Here's a do it yourself recipe:

    http://4taus.com/Cairo_Style_Barbecue_Sauce.html

    Jerry
  • JermanatorJermanator Senior Member Posts: 16,132 Senior Member
    Pork loins? We just cut them into chops and grill them. Trichinosis is killed at 137 degrees, so if you round up to 145, you are golden. No need to cook it any more done than that.

    BBQ-- Pork shoulder/pork butt/Boston butt roast (all the same cut). Low and slow either in the smoker or the smoker/oven technique. The long cooking breaks down and geletanizes the connective tissue.

    The equivalent cuts on a cow is basically pork loin= top sirloin and pork shoulder= chuck. Pork loin is for fast/high heat and the shoulder is low and slow.
    Reason obeys itself; and ignorance submits to whatever is dictated to it.
    -Thomas Paine
  • Make_My_DayMake_My_Day Senior Member Posts: 7,807 Senior Member
    Teach wrote: »
    It's possible to make a dry rub that incorporates liquid smoke, but it's easy to overdo it with that stuff and make the meat bitter. A double handful of hickory chips soaked to the point of being waterlogged, wrapped in a couple of layers of foil and placed near the heat source, plus a Coke can full of water placed on the cool side of the grill, will add enough smoky flavor to the meat to make you throw rocks at any commercial BBQ sauce. We use a sauce Mary's grandfather helped develop for the BBQ pits around Cairo Illinois back in the 1920's. It's heavy on vinegar and cayenne pepper, simmered with a flour thickener. It adds some flavor without overpowering the taste of the meat.
    http://shop.cairobbq.net/ Here's a do it yourself recipe: http://4taus.com/Cairo_Style_Barbecue_Sauce.html
    Jerry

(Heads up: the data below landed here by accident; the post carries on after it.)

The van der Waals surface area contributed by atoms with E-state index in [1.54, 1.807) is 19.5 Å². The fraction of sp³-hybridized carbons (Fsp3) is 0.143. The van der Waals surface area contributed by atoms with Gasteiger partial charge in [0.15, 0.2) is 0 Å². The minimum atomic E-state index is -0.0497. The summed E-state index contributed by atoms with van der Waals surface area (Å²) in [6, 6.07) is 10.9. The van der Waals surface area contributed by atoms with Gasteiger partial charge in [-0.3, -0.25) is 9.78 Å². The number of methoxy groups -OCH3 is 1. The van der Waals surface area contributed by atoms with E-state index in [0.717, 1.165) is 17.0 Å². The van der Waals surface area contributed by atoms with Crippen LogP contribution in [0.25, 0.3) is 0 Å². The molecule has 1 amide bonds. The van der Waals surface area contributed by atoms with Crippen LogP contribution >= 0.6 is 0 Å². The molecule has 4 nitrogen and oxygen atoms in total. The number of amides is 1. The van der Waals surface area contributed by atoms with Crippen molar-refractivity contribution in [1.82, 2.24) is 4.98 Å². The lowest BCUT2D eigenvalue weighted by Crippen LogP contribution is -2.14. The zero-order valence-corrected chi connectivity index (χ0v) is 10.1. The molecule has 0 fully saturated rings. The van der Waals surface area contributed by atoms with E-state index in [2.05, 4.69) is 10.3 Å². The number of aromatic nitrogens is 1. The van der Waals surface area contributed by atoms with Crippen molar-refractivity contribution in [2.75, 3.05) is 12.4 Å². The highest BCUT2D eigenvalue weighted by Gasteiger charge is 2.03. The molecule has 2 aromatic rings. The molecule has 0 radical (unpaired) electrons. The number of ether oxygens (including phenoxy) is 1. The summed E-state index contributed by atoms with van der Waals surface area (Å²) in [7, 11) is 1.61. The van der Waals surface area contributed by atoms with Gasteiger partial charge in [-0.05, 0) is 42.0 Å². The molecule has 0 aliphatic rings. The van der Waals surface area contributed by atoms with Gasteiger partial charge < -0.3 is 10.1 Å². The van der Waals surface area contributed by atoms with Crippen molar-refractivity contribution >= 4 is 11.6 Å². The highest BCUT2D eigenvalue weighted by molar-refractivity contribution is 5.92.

Thanks for the tips and links. All this is great information and I will use these techniques the next time we make pork.
    CPJ wrote:
    Pork is pork is pork. The meats the same color, it just varies in fat content.
    I have bought pork loins where the meat is a mixture of brown and white in the same roast. There's definitely a difference in color and taste between the two.
    JOE MCCARTHY WAS RIGHT:
    THE DEMOCRATS ARE THE NEW COMMUNISTS!
  • TeachTeach Senior Member Posts: 18,428 Senior Member
    Boston butt/pork shoulder is the same cut of meat, just different ends. It's thick and fatty, and is definitely a less-desirable cut than pork loin. The slow smoking at low temperature converts the fat into its own basting medium, which keeps it from drying out while cooking. I like to save the drippings in a roaster pan, but some more traditional methods allow the fat to drip off and add to the smoky taste as it carmelizes on the grill or drips onto the coals. Commercial cookers use multiple metal racks that revolve slowly on a set of chain drives, and the fat drips onto the cuts of meat below to bathe the meat in its own juices. Those BBQ pits are designed for cooking hundreds of pounds of meat at one session. Just driving by a commercial pit makes some folks salivate to the point they have to drop in and buy some meat.
    Jerry
  • bisleybisley Senior Member Posts: 10,798 Senior Member
    I have bought pork loins where the meat is a mixture of brown and white in the same roast. There's definitely a difference in color and taste between the two.

    That may be due to the presence of blood and the 'age' of the meat, since butchering. A feral hog that has been kept on ice for a few days, draining the bloody water off every day, will often look just like top quality store-bought pork, and often tastes like it, too. The presence of more blood in the meat gives it the 'wild' taste that some complain about (in my opinion).
  • bisleybisley Senior Member Posts: 10,798 Senior Member